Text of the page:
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Shake off 'shakedown' lawsuits

With the right precautions and counter strategies, these suits can be mitigated and even avoided.
Photograph: Shutterstock

A disturbing increase in “shakedown” lawsuits has corporate counsels working hard to avoid paying out thousands, if not millions, in settlements. But there are smart strategies for defending yourself against them. That’s the key takeaway from the Restaurant Law Center’s webinar, “How to Handle ‘Shakedown’ Lawsuits and Emerging Litigation Trends,” available at Restaurant.org/legal.

 Angelo Amador, executive director of the Restaurant Law Center, teamed with attorneys from BakerHostetler to present the top five litigation trends and to share some of their best advice for countering suits and protecting the brand. BakerHostetler partners Kevin Shaughnessy and Shareef Farag and associate M.C. Cravatta presented.

  1. Class-action discrimination lawsuits are filed on behalf of federal agencies such as the Equal Employment Opportunity Commission or the departments of labor or justice. These often-high-profile suits are particularly concerning because these official behemoths don’t care about the cost of litigation, and they often challenge a systemic practice of your company.

A defense strategy: Rein in the scope of the suit to one isolated incident, one jurisdiction, one unit in your system, one employee.

Also, leverage your company’s inclusive policies and existing diversity. If possible, establish goodwill with the agency. Shaughnessy cites a case in which a company had a clear, supportive LGBTQ policy—one manager just didn’t follow it. This led to a cooperative, amicable settlement, resulting in a positive press release from the agency.

  1. Fair Credit Reporting Act lawsuits ding companies for failing to provide consumers and employees required notices concerning the handling of the credit and background information the company collects through third parties. The types of reports covered would include credit reports, criminal background checks, prior history information and ownership asset reports. The lawyers behind these suits are nicknamed “background bandits” because they look for lapses in how you handle these notices.

A defense strategy: Many employers forget that authorization and disclosure statements requiring signatures must be presented on a separate document, says Shaughnessy. “It can’t be included in a document containing other information.”

  1. Americans with Disabilities Act (ADA) website lawsuits cite a company for having a website that’s inaccessible to people with disabilities (e.g., blind). In these lawsuits, the plaintiff does not recover monetary damages. Instead, these cases are driven by plaintiff firms hoping to recover a large attorney’s fee. Cravatta says her firm has seen a dramatic increase in the number of these suits across the country. Part of the problem is that there are no definitive ADA regulations telling employers how to make their websites accessible, and the plaintiffs’ lawyers take advantage of the vagaries in the law.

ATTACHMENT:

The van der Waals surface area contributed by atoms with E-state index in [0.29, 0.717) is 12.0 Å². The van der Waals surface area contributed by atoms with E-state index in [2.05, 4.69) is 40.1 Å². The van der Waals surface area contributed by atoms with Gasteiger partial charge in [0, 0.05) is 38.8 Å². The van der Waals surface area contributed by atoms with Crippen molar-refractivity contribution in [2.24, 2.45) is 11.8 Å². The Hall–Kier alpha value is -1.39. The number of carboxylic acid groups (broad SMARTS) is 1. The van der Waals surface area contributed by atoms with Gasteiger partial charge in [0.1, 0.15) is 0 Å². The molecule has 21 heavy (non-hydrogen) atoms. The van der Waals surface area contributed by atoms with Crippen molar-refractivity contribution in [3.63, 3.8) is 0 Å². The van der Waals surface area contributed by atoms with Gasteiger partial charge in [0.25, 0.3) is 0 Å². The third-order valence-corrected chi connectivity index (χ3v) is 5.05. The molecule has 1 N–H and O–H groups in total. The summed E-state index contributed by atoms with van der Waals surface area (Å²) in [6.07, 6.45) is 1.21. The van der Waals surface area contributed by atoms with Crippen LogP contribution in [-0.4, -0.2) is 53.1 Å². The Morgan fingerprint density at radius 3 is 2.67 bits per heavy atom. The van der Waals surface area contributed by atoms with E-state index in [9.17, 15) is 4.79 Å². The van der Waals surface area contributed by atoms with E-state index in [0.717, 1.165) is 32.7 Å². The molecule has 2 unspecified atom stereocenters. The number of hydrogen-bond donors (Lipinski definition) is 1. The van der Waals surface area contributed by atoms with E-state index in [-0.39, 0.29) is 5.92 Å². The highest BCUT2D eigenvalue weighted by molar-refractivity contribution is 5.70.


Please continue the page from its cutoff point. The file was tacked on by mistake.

A defense strategy: Work proactively with an agency such as Columbia Lighthouse for the Blind or companies such as DigiPro Media to make your site more accessible and a less likely target of an ADA-based lawsuit. 

  1. Fair Labor Standards Act (FLSA) lawsuits focuson wage and hour issues, including unpaid overtime or minimum wage violations. “It’s a boutique legal industry in Florida and it’s spreading around the country,” says Shaughnessy of the growing number of FLSA suits.

A defense strategy: Review your job descriptions and make sure all employees classified as exempt from overtime are performing exempt functions. Be sure to also comply with state and local laws.

  1. California Private Attorney General Act (PAGA) lawsuits stem from a 15-year-old law that deputizes private citizens and allows them to stand in the shoes of the labor commissioner to enforce the California Labor Code and seek civil penalties on its behalf. Twenty-five percent of the penalties collected through a PAGA action are distributed to “aggrieved” employees, and 75% go to the state. These lawsuits are particularly insidious, Farag says; fortunately, they are limited to the state of California for the time being.


To hear much more detail and great defense advice, download the full-hour webinar.

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